Care transitions in outpatient cancer settings: processes and social work roles

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dc.contributor Allen, Rebecca S.
dc.contributor Parker, Michael W.
dc.contributor Prevost, Suzanne S.
dc.contributor Shah, Avani
dc.contributor.advisor Csikai, Ellen L. Broussard, Crystal Scroggins 2017-03-01T17:45:34Z 2017-03-01T17:45:34Z 2016
dc.identifier.other u0015_0000001_0002368
dc.identifier.other Broussard_alatus_0004D_12761
dc.description Electronic Thesis or Dissertation
dc.description.abstract About 1.6 million new cancer diagnoses are expected in 2016 and most individuals will receive treatment in one of 1500 outpatient community cancer centers (ACS, 2016). While many are successfully treated, other individuals will transfer from cancer care to alternative forms of care, including hospice. Positive transitions to new care settings result from good, clear communication between professionals and patients/families. The present study was designed to examine how care transitions are carried out, including team communication (interdisciplinary team and family meetings) about changing goals/plans of care, transition protocols, and follow-up procedures. Also investigated were the specific social work roles and activities that help prepare and support patients and families throughout changes in treatment and care settings, with a particular focus on transitions near the end of life. Distress screening practices were examined along with their impact on social work services. An online quantitative survey constructed for this study was conducted with a national random sample of outpatient oncology social workers drawn from facilities accredited by the Commission on Cancer (CoC) and stratified according to center classification. Of 481 cancer centers contacted, 119 had no social workers on staff. A total of 329 social workers were surveyed; 111 responded for a response rate of 34%. Findings indicated that patients/families were more prepared for the transition to hospice care when patients and families participated in family meetings addressing goals of care and were more involved in decision-making processes. Most centers did not have procedures to follow-up after the transition to another formal care provider. Social workers indicated challenges with the inclusion of distress screening measures (CoC mandate), including variation in administration, interpretation, and notification of distress screening scores. Greater demand for social work services has resulted in higher caseloads, with no promise of increased staff forthcoming. Study implications include the need to improve patient/family preparation for care transitions in cancer centers through improved communication and education, especially for transitions to hospice. Social workers can take the lead in development of clear protocols for care transitions that will ensure continuity of care and positive quality of life outcomes.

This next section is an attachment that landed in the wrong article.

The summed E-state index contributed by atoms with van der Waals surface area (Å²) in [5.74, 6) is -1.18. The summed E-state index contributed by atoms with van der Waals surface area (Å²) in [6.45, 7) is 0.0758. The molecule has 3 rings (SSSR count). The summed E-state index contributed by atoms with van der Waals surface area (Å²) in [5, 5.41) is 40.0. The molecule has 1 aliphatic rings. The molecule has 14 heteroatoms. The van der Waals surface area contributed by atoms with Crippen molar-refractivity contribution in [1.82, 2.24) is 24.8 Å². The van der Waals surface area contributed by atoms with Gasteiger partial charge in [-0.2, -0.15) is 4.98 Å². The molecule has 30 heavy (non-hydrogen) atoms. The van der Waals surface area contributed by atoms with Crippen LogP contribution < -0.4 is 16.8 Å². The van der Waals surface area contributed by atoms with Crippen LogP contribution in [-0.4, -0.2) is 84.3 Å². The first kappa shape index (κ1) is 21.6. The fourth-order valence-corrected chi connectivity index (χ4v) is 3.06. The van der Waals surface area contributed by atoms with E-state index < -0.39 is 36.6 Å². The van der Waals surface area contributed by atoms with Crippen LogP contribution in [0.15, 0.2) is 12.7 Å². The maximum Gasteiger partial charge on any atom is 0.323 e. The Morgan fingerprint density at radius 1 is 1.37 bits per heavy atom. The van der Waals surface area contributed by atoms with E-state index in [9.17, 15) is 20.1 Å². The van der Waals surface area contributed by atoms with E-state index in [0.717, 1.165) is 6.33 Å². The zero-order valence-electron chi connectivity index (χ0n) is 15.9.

dc.format.extent 173 p.
dc.format.medium electronic
dc.format.mimetype application/pdf
dc.language English
dc.language.iso en_US
dc.publisher University of Alabama Libraries
dc.relation.ispartof The University of Alabama Electronic Theses and Dissertations
dc.relation.ispartof The University of Alabama Libraries Digital Collections
dc.relation.hasversion born digital
dc.rights All rights reserved by the author unless otherwise indicated.
dc.subject.other Social work
dc.subject.other Oncology
dc.title Care transitions in outpatient cancer settings: processes and social work roles
dc.type thesis
dc.type text University of Alabama. School of Social Work Social Work The University of Alabama doctoral Ph.D.

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